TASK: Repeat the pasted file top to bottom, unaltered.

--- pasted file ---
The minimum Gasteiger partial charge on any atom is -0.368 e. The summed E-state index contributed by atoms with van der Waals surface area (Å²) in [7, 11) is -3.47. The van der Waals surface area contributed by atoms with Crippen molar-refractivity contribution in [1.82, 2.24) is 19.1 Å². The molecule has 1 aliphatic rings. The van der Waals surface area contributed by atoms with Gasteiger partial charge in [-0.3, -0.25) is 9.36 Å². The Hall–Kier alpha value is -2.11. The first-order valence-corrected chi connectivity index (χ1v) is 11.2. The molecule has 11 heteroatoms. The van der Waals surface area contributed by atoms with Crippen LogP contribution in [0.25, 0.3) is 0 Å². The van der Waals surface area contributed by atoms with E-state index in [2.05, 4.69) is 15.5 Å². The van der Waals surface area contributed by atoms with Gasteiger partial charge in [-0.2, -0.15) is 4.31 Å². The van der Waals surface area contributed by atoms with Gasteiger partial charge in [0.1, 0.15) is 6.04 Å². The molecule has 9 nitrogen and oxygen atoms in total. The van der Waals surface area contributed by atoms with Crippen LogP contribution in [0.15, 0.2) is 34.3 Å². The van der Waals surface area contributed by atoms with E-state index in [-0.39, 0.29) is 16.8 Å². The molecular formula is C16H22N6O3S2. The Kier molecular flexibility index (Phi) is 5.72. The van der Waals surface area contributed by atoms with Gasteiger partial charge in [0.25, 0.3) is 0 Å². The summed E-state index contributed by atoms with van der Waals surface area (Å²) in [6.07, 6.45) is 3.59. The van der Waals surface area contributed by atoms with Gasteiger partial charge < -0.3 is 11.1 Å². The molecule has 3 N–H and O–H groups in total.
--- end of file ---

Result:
The minimum Gasteiger partial charge on any atom is -0.368 e. The summed E-state index contributed by atoms with van der Waals surface area (Å²) in [7, 11) is -3.47. The van der Waals surface area contributed by atoms with Crippen molar-refractivity contribution in [1.82, 2.24) is 19.1 Å². The molecule has 1 aliphatic rings. The van der Waals surface area contributed by atoms with Gasteiger partial charge in [-0.3, -0.25) is 9.36 Å². The Hall–Kier alpha value is -2.11. The first-order valence-corrected chi connectivity index (χ1v) is 11.2. The molecule has 11 heteroatoms. The van der Waals surface area contributed by atoms with Crippen LogP contribution in [0.25, 0.3) is 0 Å². The van der Waals surface area contributed by atoms with E-state index in [2.05, 4.69) is 15.5 Å². The van der Waals surface area contributed by atoms with Gasteiger partial charge in [-0.2, -0.15) is 4.31 Å². The van der Waals surface area contributed by atoms with Gasteiger partial charge in [0.1, 0.15) is 6.04 Å². The molecule has 9 nitrogen and oxygen atoms in total. The van der Waals surface area contributed by atoms with Crippen LogP contribution in [0.15, 0.2) is 34.3 Å². The van der Waals surface area contributed by atoms with E-state index in [-0.39, 0.29) is 16.8 Å². The molecular formula is C16H22N6O3S2. The Kier molecular flexibility index (Phi) is 5.72. The van der Waals surface area contributed by atoms with Gasteiger partial charge in [0.25, 0.3) is 0 Å². The summed E-state index contributed by atoms with van der Waals surface area (Å²) in [6.07, 6.45) is 3.59. The van der Waals surface area contributed by atoms with Gasteiger partial charge < -0.3 is 11.1 Å². The molecule has 3 N–H and O–H groups in total.